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Pedagogy 5.1 (2005) 19-35

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Moments of Productive Bafflement, or Defamiliarizing Graduate Studies in English

The only genuine teaching is one which succeeds in awakening an insistence in those who are listening, this desire to know which can only emerge when they themselves have taken the measure of ignorance as such—in so far as it is, as such, fruitful—and no less so on the part of the one who teaches.
—Jacques Lacan, The Seminar of Jacques Lacan, Book II
For something new to come into existence, ignorance must exist. That is the position we are in, and that is why we must conceive, in the full sense. When we know something, we are already not conceiving anything any longer.
—Jacques Lacan, The Seminar of Jacques Lacan, Book II
If you are not coming to put into question everything you do, I don't see why you're here.
—Jacques Lacan, The Seminar of Jacques Lacan, Book I

I would like to begin with an assertion that you will perhaps find baffling, which is that you must not know what you're doing, or else you wouldn't be doing it. By "you" I mean you who are graduate students in English, and by "doing it" I mean doing graduate studies in English.1 But by referring to nonknowledge, to not knowing what you're doing, I mean something other than [End Page 19] stupidity, incompetence, disorientation, or confusion about motivation, to be sure. I mean not that you should be befuddled about why you pursue graduate studies in English, but that, if you are now engaged in that pursuit, you must not know what you're doing, or else you wouldn't be doing it. In saying this I mean, or think I mean—with Lacan I can never be sure—to illuminate something like the "fruitful" ignorance, the insistence, the desire to which we find Lacan referring in the epigraphs above: a fruitful ignorance, or, to intentionally misappropriate Gayatri Spivak's (1999: 273) words, a "productive bafflement," a bafflement productive of desire itself.2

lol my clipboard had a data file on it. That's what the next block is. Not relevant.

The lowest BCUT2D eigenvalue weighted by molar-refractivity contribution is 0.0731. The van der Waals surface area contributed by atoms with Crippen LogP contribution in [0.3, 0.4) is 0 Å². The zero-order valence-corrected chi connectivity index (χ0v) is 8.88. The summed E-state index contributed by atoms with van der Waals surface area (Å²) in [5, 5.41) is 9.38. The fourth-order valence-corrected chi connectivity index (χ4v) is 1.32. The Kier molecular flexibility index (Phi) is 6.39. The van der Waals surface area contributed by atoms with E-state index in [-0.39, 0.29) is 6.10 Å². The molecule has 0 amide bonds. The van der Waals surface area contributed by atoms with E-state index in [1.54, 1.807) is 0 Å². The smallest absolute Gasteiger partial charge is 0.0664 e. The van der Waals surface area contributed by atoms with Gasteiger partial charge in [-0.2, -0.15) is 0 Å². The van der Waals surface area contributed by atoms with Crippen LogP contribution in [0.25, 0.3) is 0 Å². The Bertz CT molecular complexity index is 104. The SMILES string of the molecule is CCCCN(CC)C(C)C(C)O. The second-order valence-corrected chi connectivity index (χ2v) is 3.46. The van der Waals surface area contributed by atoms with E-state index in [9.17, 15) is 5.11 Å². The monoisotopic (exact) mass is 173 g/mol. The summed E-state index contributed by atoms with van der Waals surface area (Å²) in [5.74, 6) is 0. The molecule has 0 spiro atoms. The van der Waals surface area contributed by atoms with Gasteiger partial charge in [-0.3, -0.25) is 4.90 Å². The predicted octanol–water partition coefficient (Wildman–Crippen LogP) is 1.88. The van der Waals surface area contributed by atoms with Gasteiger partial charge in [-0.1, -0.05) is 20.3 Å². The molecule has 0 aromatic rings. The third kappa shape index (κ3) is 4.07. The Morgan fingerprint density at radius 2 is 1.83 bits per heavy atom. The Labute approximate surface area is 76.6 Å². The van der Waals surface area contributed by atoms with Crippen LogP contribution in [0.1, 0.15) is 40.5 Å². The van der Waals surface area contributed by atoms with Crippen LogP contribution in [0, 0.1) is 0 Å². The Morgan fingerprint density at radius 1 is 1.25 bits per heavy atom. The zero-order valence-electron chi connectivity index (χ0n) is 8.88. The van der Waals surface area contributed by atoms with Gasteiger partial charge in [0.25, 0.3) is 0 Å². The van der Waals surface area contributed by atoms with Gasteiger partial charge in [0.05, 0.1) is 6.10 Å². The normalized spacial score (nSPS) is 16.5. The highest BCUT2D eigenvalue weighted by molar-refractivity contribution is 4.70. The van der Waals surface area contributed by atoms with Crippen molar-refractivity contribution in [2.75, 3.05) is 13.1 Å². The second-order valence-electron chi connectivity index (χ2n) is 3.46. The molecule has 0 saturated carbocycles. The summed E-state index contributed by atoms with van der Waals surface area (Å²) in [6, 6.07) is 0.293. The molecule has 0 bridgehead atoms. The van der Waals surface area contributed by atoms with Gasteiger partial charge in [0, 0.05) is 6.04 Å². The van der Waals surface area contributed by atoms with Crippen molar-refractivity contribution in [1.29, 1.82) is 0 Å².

So let me rephrase the assertion, make it perhaps more complimentary, if initially no less baffling, and say that you must not know what you're doing, or else you wouldn't be doing it so well. At the same time, let me insist that I desire the word must in my comment to be taken as an imperative: you must not know what you are doing, it is imperative that you not know what you are doing, that you never know what you are doing, or else you will never do it well. Not that you may not be successful—that is, conclude your graduate studies in English, finish your coursework, pass your exams, defend your dissertation, snatch your tenure-track job the first year you're on the market, publish your book, get your tenure and promotion, and your next promotion, and even, who knows, your chaired professorship, and so on—but if you are not even now, perhaps especially now, engaged with graduate studies in English at the level of what I'm here calling productive bafflement and don't continue to be so engaged throughout your career, you are in my estimation not doing your job well, however successfully you may otherwise be doing it.

Since I take the words productive bafflement from Gayatri Spivak, and since I borrow the term nonknowledge from the title of a book by Georges Bataille, and since I have already quoted the notorious Jacques Lacan, you are justified in suspecting that the point of my telling you that you must not know what you're doing or else you wouldn't be doing it somehow relates to my so-called field of expertise, which is literary theory. But I will here defer the theoretical points I want to make about productive bafflement and first offer some practical advice. By way of introducing this practical advice, I will say not only that you must not know what you're...


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